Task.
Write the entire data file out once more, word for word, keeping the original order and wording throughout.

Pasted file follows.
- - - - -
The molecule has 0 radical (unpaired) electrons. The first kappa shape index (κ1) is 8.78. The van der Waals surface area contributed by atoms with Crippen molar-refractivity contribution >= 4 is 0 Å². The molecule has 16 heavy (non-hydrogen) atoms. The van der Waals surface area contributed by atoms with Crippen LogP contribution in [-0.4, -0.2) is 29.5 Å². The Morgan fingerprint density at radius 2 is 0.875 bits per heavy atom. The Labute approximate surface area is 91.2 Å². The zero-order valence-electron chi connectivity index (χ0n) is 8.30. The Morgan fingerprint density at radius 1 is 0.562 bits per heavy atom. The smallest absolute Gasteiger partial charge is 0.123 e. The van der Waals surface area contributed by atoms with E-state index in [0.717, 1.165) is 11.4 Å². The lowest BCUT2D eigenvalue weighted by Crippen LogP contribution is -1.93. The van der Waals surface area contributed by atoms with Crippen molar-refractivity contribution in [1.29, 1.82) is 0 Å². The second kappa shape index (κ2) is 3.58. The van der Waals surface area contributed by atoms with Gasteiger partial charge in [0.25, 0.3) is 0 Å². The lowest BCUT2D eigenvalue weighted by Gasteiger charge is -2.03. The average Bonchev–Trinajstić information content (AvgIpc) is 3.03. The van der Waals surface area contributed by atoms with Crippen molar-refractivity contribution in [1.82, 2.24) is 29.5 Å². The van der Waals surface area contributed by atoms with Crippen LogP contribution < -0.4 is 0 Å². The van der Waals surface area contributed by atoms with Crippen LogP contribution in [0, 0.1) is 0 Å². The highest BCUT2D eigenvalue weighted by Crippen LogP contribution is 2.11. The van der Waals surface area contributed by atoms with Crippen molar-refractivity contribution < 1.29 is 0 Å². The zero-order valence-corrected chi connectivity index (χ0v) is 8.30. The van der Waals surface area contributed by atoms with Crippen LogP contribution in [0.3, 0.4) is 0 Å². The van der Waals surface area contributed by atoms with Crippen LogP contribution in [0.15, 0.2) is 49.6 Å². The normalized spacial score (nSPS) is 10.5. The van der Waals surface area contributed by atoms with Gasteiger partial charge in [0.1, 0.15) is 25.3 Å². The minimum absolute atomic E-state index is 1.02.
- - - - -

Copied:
The molecule has 0 radical (unpaired) electrons. The first kappa shape index (κ1) is 8.78. The van der Waals surface area contributed by atoms with Crippen molar-refractivity contribution >= 4 is 0 Å². The molecule has 16 heavy (non-hydrogen) atoms. The van der Waals surface area contributed by atoms with Crippen LogP contribution in [-0.4, -0.2) is 29.5 Å². The Morgan fingerprint density at radius 2 is 0.875 bits per heavy atom. The Labute approximate surface area is 91.2 Å². The zero-order valence-electron chi connectivity index (χ0n) is 8.30. The Morgan fingerprint density at radius 1 is 0.562 bits per heavy atom. The smallest absolute Gasteiger partial charge is 0.123 e. The van der Waals surface area contributed by atoms with E-state index in [0.717, 1.165) is 11.4 Å². The lowest BCUT2D eigenvalue weighted by Crippen LogP contribution is -1.93. The van der Waals surface area contributed by atoms with Crippen molar-refractivity contribution in [1.29, 1.82) is 0 Å². The second kappa shape index (κ2) is 3.58. The van der Waals surface area contributed by atoms with Gasteiger partial charge in [0.25, 0.3) is 0 Å². The lowest BCUT2D eigenvalue weighted by Gasteiger charge is -2.03. The average Bonchev–Trinajstić information content (AvgIpc) is 3.03. The van der Waals surface area contributed by atoms with Crippen molar-refractivity contribution in [1.82, 2.24) is 29.5 Å². The van der Waals surface area contributed by atoms with Crippen LogP contribution < -0.4 is 0 Å². The van der Waals surface area contributed by atoms with Crippen LogP contribution in [0, 0.1) is 0 Å². The highest BCUT2D eigenvalue weighted by Crippen LogP contribution is 2.11. The van der Waals surface area contributed by atoms with Crippen molar-refractivity contribution < 1.29 is 0 Å². The zero-order valence-corrected chi connectivity index (χ0v) is 8.30. The van der Waals surface area contributed by atoms with Crippen LogP contribution in [0.3, 0.4) is 0 Å². The van der Waals surface area contributed by atoms with Crippen LogP contribution in [0.15, 0.2) is 49.6 Å². The normalized spacial score (nSPS) is 10.5. The van der Waals surface area contributed by atoms with Gasteiger partial charge in [0.1, 0.15) is 25.3 Å². The minimum absolute atomic E-state index is 1.02.